That may not be enough, Sacramento State President Robert Nelsen said last week. The university, he says, is feeling its way forward.

The school’s recently enlarged free food pantry in the Student Union now serves thousands annually, including students’ family members. Lopez, a third-year student, visits the pantry so she can afford other necessities. She initially qualified for $200 a month through CalFresh, but when she increased her work hours, she was disqualified from the program. She now relies on her job and a student loan.

“I am working to pay it off, because I am trying not to graduate with too much debt,” Lopez said.

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Student Clara Mbumba visits the pop up food pantry at the Sacramento State quad on Sept. 23. Mbumba has experienced food insecurity at her time at Sacramento State. “It still has an effect on me – not knowing when I’ll have my next meal,” Mbumba said. Daniel Kim dkim@sacbee.com

Many students like Lopez try to organize their current and future finances, nervous that their expenses will only continue adding up. The pantry, albeit modestly stocked, alleviates some of those expenses.

“It has been a surprise to me here how much our students struggle,” school President Nelsen said. “If you are hungry, you do not do well on your test. If you don’t have a home, it is hard to write a paper and hard to study. And if you don’t feel good about yourself, you struggle to succeed.”

Nelsen and his wife Jody have donated $50,000 of their own money to a student “emergency grant fund” that gives $1,500 grants to students in financial crisis. (The fund is named after the Nelsens’ late son Seth, who committed suicide at age 25.)

A campus study hall, the Academic Information Resources Center, which is open 24 hours a day, has become an impromptu dorm for some, and college officials for the most part turn a blind eye. If a student falls asleep, graveyard shift guards may not roust them, choosing to conclude the student just fell asleep during a late-night study session. “We have noticed students have made a habit of falling asleep in that building,” Lesen said.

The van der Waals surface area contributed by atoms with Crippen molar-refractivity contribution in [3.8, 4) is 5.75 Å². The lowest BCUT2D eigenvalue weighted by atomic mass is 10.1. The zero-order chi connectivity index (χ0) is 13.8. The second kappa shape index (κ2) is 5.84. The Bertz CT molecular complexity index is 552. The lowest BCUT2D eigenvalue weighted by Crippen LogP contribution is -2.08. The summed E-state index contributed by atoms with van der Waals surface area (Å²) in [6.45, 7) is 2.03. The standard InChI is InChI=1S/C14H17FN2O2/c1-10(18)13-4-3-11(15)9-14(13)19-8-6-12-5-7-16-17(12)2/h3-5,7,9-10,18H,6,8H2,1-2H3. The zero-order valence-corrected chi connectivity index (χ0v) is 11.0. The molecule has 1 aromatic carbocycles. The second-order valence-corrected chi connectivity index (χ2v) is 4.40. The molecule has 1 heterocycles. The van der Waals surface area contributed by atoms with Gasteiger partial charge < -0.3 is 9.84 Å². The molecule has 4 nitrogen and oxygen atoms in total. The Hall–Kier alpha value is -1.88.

Sacramento economy at stake

Students’ individual futures are not the only thing at stake. The Sacramento economy needs them to succeed, said Barry Broome, head of the Greater Sacramento Economic Council. Broome is responsible for persuading outside businesses that Sacramento’s universities are producing a ready-for-success future workforce. “There is nothing more important than nurturing and developing our college students. I literally think it is the survival of our region’s economy to do that.”

How well are universities doing in guiding students toward success? It’s a mixed bag.

More than one-third of the incoming Sacramento State class of 2013 has dropped out. So far, after five years, just 41 percent of that class has graduated. That’s notably below the CSU system-wide 52 percent number.

But CSU and Sacramento State graduation rates are notably and steadily improving in recent years, thanks to a system-wide initiative that includes adding classes and teachers. Sac State is on track to meet its graduation-rate goals for 2025. But that goal, a 63-percent graduation rate after six years, is arguably modest.

BEHIND OUR REPORTING

Why we reported this story

California State University, Sacramento, is one of our region’s major institutions of higher education. But just 41 percent of students graduate within five years – and housing and food insecurity are major factors driving students to drop out.

Sac State has enough affordable housing for just 11 percent of its student body. Meanwhile, some students live in cars, shelters and tents.

What can California, Sacramento and CSU leaders do to address this growing crisis?

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What is Sacramento's Tipping Point?

This is Tipping Point, our new initiative focused on telling the stories of the Sacramento region’s evolution. We have formed a team of reporters and editors who are writing weekly stories focused on the challenges and opportunities in the region.

Another team of journalists are organizing community forums to open a conversation about how we avoid the mistakes of San Francisco and Seattle, where progress for a few came at the expense of so many.

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The problem is bigger than CSU, UC or the community colleges. California is suffering from a still-uncontrolled housing crisis, and colleges are caught in the middle. And while Sacramento rents aren’t as expensive as in some coastal communities, they have been rising fast for several years.

A Sacramento Bee analysis found the typical rent here soared 45 percent adjusting for inflation in the last seven years as the region emerged from the Great Recession. That vaulted Sacramento rents from 25th to 11th among the nation’s largest metropolitan areas, according to Zillow.com, a national real estate listing firm.

Los Rios Community College District Chancellor Brian King says that is catching students by surprise. “There’s a gap between the expectation and the reality of housing costs,” he said. “People who may have come to this region thinking they’ll find affordable housing have failed to do so.”